t one time or another we’ve all been stuck on an airplane with nothing to do but pick up and thumb through the mangy old Skymall catalog crammed into the seat pouch by your knees. Generally it’s better used for comic relief than actual shopping. [[Seriously? Does anyone really buy this garbage?]]
But any true dork knows that somewhere between the front and back cover are usually 5 or 6 pages dedicated to the dorks among us. There’s always a section that sells movie-accurate prop replicas from whatever action/adventure/fantasy franchise is hot at the moment. Geeks can thrill at owning a Green Lantern ring exactly like the one that Ryan Reynolds wore in the movie. Want an authentic Christopher Nolan-era, sterling silver battarang? No problem. For $35.95 they’ve got that. Were you absolutely spellbound by the tiara that Kate Blanchett wore as Galadriel in “The Lord of the Rings”? You can have that too. I’ve never actually ordered anything from Skymall, but I always enjoy looking to see what’s new since the last time I was on a plane.
As it turns out, those movie-accurate prop replicas in Skymall are the product of one independent company called The Noble Collection, and naturally they have their own website. That’s right. Now dorks the world over can shop Skymall-style without cramming into a crowded 747.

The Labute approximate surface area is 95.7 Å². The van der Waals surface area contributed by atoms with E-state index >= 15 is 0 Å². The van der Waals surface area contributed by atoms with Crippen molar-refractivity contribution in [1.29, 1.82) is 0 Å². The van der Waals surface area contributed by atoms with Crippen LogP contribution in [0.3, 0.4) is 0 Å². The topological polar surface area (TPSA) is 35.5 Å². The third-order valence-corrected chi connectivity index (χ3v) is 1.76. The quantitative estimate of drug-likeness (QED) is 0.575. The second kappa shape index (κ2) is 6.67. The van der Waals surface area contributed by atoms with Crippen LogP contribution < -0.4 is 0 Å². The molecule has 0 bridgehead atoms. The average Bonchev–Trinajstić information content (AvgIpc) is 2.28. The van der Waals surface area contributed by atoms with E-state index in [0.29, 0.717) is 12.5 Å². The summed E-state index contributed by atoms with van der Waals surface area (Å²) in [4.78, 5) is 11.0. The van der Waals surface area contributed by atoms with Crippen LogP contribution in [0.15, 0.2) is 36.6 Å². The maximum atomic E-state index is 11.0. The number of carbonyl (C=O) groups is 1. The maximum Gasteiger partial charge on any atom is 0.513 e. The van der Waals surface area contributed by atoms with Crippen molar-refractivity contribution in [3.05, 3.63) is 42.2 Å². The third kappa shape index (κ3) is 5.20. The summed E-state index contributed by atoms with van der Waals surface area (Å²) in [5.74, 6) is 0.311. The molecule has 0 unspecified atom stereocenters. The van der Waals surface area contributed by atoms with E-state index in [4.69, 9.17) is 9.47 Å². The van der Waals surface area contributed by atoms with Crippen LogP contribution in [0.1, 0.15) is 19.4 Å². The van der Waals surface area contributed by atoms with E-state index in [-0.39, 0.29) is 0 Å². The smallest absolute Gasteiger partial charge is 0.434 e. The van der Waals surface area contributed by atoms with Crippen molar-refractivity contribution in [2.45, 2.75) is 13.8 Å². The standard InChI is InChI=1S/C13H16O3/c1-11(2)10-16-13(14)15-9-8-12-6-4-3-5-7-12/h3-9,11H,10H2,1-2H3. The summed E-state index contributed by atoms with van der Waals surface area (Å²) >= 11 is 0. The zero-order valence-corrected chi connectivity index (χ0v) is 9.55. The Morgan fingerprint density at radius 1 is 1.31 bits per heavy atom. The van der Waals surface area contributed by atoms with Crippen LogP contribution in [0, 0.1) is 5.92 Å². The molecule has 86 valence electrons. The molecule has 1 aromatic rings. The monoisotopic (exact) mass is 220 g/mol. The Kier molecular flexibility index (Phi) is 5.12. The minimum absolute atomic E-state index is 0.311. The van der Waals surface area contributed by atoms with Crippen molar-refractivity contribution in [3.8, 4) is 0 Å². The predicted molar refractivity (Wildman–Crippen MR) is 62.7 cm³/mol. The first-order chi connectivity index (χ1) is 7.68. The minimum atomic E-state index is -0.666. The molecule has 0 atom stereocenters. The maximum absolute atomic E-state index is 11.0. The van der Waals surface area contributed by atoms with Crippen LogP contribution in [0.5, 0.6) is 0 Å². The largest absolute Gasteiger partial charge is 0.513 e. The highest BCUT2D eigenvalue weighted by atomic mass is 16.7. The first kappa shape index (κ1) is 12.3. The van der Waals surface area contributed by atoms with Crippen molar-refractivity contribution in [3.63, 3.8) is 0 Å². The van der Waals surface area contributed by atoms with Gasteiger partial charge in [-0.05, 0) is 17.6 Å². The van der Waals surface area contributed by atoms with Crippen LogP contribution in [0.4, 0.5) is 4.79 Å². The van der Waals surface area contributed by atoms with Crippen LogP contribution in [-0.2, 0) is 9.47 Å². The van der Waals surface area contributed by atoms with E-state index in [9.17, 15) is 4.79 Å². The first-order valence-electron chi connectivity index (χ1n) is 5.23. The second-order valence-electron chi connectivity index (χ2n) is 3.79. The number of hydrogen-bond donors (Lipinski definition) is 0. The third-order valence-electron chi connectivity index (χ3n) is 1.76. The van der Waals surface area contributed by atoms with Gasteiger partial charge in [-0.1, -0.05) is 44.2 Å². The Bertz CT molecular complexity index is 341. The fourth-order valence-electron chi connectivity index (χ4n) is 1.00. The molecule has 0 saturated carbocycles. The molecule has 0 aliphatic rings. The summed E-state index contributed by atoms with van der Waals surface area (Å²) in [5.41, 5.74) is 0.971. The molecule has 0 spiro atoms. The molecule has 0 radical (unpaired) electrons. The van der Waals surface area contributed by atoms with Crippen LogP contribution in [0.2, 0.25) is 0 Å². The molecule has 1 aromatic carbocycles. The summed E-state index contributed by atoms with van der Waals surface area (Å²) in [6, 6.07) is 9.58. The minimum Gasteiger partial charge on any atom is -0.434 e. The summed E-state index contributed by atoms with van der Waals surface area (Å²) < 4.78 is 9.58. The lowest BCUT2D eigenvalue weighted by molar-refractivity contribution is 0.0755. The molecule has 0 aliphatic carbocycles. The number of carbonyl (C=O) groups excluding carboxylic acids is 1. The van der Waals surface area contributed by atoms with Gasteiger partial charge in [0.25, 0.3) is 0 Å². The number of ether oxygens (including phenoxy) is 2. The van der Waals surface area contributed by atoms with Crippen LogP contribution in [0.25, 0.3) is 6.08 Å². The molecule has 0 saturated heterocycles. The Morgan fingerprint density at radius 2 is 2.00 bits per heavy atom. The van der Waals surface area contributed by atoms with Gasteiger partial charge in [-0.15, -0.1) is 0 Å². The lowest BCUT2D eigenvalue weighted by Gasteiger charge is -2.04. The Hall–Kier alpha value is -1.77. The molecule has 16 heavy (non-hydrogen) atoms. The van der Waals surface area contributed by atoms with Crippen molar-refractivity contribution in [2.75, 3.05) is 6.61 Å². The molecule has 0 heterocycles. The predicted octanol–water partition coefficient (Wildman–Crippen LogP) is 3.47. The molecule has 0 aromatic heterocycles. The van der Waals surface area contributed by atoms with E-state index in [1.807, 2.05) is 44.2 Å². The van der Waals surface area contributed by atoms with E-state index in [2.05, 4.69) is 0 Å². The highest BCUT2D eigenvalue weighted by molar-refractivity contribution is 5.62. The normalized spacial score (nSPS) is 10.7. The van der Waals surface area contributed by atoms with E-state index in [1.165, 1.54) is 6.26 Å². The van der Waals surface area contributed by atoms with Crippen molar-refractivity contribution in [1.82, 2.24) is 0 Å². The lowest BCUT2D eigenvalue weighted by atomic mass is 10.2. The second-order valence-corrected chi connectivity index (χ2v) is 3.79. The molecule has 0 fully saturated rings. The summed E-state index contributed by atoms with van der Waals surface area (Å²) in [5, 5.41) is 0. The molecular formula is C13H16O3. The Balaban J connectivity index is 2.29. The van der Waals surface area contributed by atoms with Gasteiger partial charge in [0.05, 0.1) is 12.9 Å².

How does that relate to raising well-adjusted children in the tradition of all-things dork, you ask? It applies on two fronts.
1) We recently finished reading the first Harry Potter book, and at long last the kids got to watch the Bluray extended edition for movie night. Ever since, Episode V has been trying to use “wingardium leviosa” to levitate his dinner off of his plate and into his mouth. Needless to say it hasn’t worked for him yet.
2) “The Hobbit” and “The Lord of the Rings” have always loomed large around our house. Though my kids haven’t seen Peter Jackson’s trilogy (they’re way too young – and they have to read the books first), they have seen the Rankin/Bass animated version of “The Hobbit” enough times to know it by heart. They are also well aware of the fact that the “grownup” version of the movie is coming out in a couple weeks. Combine that with the fact that DorkDaddy usually buys Episode IV an age-appropriate piece of jewelry for Xmas every year and you can connect the dots.
This year for Xmas, thanks in large part to The Noble Collection, under the tree my children will find two special little gifts – one to Episode V from Olivander (he’s the guy in the Harry Potter universe who gives all the wizards and witches their wands) and one to Episode IV from Smeagol (Smeagol/Gollum held on to The One Ring for 500 years before it came to Bilbo Baggins). Sadly Episode IV’s movie-accurate ring doesn’t turn you invisible when you put it on. Just as well though. But wave Episode V’s wand and the tip lights up (LUMOS!). Wave it again and it goes out. Sweet!
For those of you who go window shopping at The Noble Collection’s website after reading this blog, please note this disclaimer: I most definitely did *NOT* buy my daughter a $595.95 10K solid gold deluxe edition ring that she will likely lose on the playground within a week of returning to school. The gift to her from Smeagol will have in it a ring and chain in a velvet pouch that came with the deluxe edition of a Lord of the Rings video game I bought almost 6 years ago (bought it for the soundtrack… not for the chintzy ring and chain). The pouch has been sitting on my desk at work just waiting to be discovered by the right little Hobbit. It’s time has come. The ring wants to be found.